Appl. Microbiol. Biotechnol. 27 (1988) 498.
6. Scott, W. J., Aust. J. Biol. Sci. 6(1953) 549.
7. Nishio, N., Tai, K., Nagai, S., Eur. J. Appl. Microbiol.
8. Raimbault, M., Alazard, D., Eur. J. Appl. Microbiol. 9
9. Kim, J. H., Hosobuchi, M., Kishimoto, M., Seki, T.,
Yoshida, T., Taguchi, H., Ryu, D. D. Y., Biotechnol.
Bioeng. 27 (1985) 1445.
10. Pandey, A., Selvakumar, P, Soccol, C. R., Nigam, P., Curr.
Sci. 77 (1999) 149.
11. Grevais, P., Molin, P., Biochem. Eng. J. 13 (2003) 85.
12. Molin, P., Grevais, P., Lemiere, J. P., Davet, T., Res.
Microbiol. 143 (1992) 777.
13. Charlang, G. W., Horowitz, N. H, Proc. Natl. Acad. Sci. 68
14. Charlang, G. W., Horowitz, N. H., J. Bacteriol. 117 (1974)
15. Grajek, W., Grevais, P., Enzyme Microb. Technol. 9
16. Benjamin, S., Pandey, A., Acta Biotechnol. 18 (1988) 315.
17. Grajek, W., Grevais, P., Appl. Microbiol. Biotechnol. 26
18. Narahara, H., J. Fermentation Technol. 55 (1977) 254.
19. Yadav, J., Biotechnol. Bioeng. 31 (1988) 414.
20. Raghavarao, K. S. M. S., Ranganathan, T. V., Karanth, N.
G., Biochem. Eng. J. 13 (2003) 127.
21. Smits, J. P., Rinzema, A., Tramper, J., Van Sonsbeek, H. M.,
Hage, J. C., Kayank, A., Knol, W., Enzyme Microb.
Technol. 22 (1998) 50.
22. Mitchell, D. A., Meien, O. F., Biotechnol. Bioeng. 68
23. Sargantanis, J., Karim, M. N, Murphy, V. G., Ryoo, D.,
Biotechnol. Bioeng. 42 (1993) 149.
24. Nagel, F. J. I., Tramper, J., Bakker, M. S. N., Rinzema, A.,
Biotechnol. Bioeng. 71 (2000) 219.
25. Nagel, F. J. I., Tramper, J., Bakker, M. S. N., Rinzema, A.,
Biotechnol. Bioeng. 72 (2001) 231.
26. Jain, A., Process Biochem. 30 (1995) 705.
27. Auria, R., Morales, M., Villegas, E., Revah, S., Biotechnol.
Bioeng. 41 (1993) 486.
28. Raimbault, M., Electron. J. Biotechnol. 1(1998) 1.
29. Desgranges, C., Vergoignan, C., Georges, M., Durand, A.,
Appl. Microbiol. Biotechnol. 35 (1991) 200.
30. Krishna, C., Crit. Rev. Biotechnol. 25 (2005) 1.
31. Desgranges, C., Vergoignan, C., Georges, M., Durand, A.,
Appl. Microbiol. Biotechnol. 35 (1991) 206.
32. Mitchell, D. A., Greenfield, P. F., Doelle, H. W., World J.
Microbiol. Biotechnol. 6(1990) 201.
33. Mudgett, R. E., Solid-state fermentations, In: Manual of
Industrial Microbiology and Biotechnology, American So-
ciety for Microbiology, Washington DC, 1986, pp 66-83.
34. Georgiou, G., Shuler, M. L., Biotechnol. Bioeng. 28 (1986)
35. Moo-Young, M., Moreira, A. R., Tengerdy, R. P., Principles
of solid-substrate fermentation, In: Fungal Biotechnology
S. BHARGAV et al., Solid-state Fermentation: An Overview, Chem. Biochem. Eng. Q. 22 (1) 49–70 (2008) 67
– The filamentous fungi, Vol. 4, Edward Arnold, London,
1983, pp 117-144.
36. Prosser, J. I., Kinetics of filamentous growth and branch-
ing, In: The growing fungus, Chapman and Hall, London,
1994, pp 301-318.
37. Kar, B., Banerjee, R., Bhattacharyya, B. C., J. Ind.
Microbiol. Biotechnol. 23 (1999) 173.
38. Ramesh, M. V., Lonsane, B. K., Appl. Microbiol. Bio-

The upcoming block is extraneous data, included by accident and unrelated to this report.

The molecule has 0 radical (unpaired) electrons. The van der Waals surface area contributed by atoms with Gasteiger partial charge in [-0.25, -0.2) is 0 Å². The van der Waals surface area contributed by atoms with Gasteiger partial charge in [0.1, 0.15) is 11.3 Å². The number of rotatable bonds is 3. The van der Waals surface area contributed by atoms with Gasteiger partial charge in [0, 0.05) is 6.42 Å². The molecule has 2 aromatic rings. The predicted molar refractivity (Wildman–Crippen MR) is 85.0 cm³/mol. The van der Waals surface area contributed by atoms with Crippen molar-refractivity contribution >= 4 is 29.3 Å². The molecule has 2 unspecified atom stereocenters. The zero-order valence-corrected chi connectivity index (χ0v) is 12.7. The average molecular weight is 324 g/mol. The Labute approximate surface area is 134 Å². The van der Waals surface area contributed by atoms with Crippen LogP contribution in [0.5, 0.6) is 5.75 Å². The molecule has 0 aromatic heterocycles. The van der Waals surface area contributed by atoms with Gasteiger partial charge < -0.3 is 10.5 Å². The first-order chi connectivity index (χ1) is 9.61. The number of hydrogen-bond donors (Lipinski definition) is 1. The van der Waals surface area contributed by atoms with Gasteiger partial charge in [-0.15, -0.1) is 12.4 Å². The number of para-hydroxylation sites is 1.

technol. 33 (1990) 501.
39. Nandkumar, M. P., Thakur, M. S., Raghavarao, K. S. M. S.,
Ghildiyal, N. P., Process Biochem. 29 (1994) 545.
40. Schutyser, M. A. I, Weber, F. J., Briels, W. I., Boom, B. J.,
Rinzema, A., Biotechnol. Bioeng. 79 (2002) 284.
41. Preseèki, A. V., Findrik, Z., Zeliæ, B., Chem. Biochem.
Eng. Q. 20 (2006) 227.
42. Lagemaat, J. V., Pyle, D. L., Process Biochem. 40 (2005)
43. Lekanda, J. S., Pérez-Correa, J. R., Process Biochem. 39
44. Viccini, G., Mitchell, D. A., Krieger, N., Food Technol.
Biotechnol. 41 (2003) 191.
45. Viccini, G., Mitchell, D. A., Boit, S. D., Gern, J. C., Rosa,
A. S., Costa, R. M., Dalsenter, F. D. H., von Meien, O. F.,
Krieger, N., Food Technol. Biotechnol. 39 (2001 A-B) 1.
46. Mitchell, D. A., von Meien, O. F., Krieger, N., Dalsenter,
F. D. H., Biochem. Eng. J. 17 (2004) 15.
47. Gelmi, C., Pérez-Correa, R., Agosin, E., Process Biochem.
37 (2002) 1033.
48. Mitchell, D. A., von Meien, O. F., Krieger, N., Biochem.
Eng. J. 13 (2003) 137.
49. Rahardjo, Y. S. P., Tramper, J., Rinzema, A., Biotechnol.
Adv. 24 (2006) 161.
50. Oostra, J., Tramper, J., Rinzema, A., Enzyme Microb.
Technol. 27 (2006) 652.
51. Ashley, V. M., Mitchell, D. A., Howes, T., Biochem. Eng. J.
52. Durand, A., Biochem. Eng. J. 13 (2003) 113.
53. Mitchell, D. A., Krieger, N., Stuart, D. M., Pandey, A.,
Process Biochem. 35 (2000) 1211.
54. Pandey, A., Selvakumar, P., Ashakumary, L., Process Bio-
chem. 31 (1996) 43.
55. Schutyser, M. A. I., Briels, W. J., Boom, R. M., Rinzema,
A., Biotechnol. Bioeng. 86 (2004) 405.
56. Kalogeris, E., Fountoukides, G., Kekos, D., Macris, B. J.,
Bioresour. Technol. 67 (1999) 313.
57. Kalogeris, E., Iniotaki, F., Topakas, E., Christakopoulos, P.,
Kekos, D., Macris, B. J., Bioresour. Technol. 86 (2003) 207.
58. Ahamad, M. Z., Panda, B. P., Javed, S., Ali, M., Res. J.
Microbiol. 1(2006) 443.
59. Couto, S. R., Moldes, D., Liébanas, A., Sanromán, A., Bio-
chem. Eng. J. 15 (2003) 21.
60. Couto, S. R., López, E., Sanromán, A., J. Food Eng. 74
61. Xia, L., Cen, P., Process Biochem. 34 (1999) 909.
62. Suryanarayan, S., Biochem. Eng. J. 13 (2003) 189.
63. Robinson, T., Nigam, P., Biochem. Eng. J. 13 (2003) 197.
64. Pandey, A., Soccol, C. R., Nigam, P., Soccol V. T., Bio-
resour. Technol. 74 (2000) 69.
65. Pandey, A., Soccol, C. R., Nigam, P., Soccol, V. T., Vanden-
berghe, L. P. S., Mohan, R., Bioresour. Technol. 74 (2000) 81.
66. Pandey, A., Biochem. Eng. J. 13 (2002) 81.
67. Pandey, A., Soccol, C. R., Nigam, P., Brand, D., Mohan,
R., Roussos, S., Biochem. Eng. J. 6(2000) 153.
68. Ohno, A., Ano, T., Shoda, M., Process Biochem. 31 (1996)
69. Raimbault, M., Electron. J. Biotechnol. 1(1998) 1.
70. Pandey, A., Soccol, C. Rodriguez-Leon, J., Nigam, P., In:
Solid-State Fermentation in Biotechnology-Fundamentals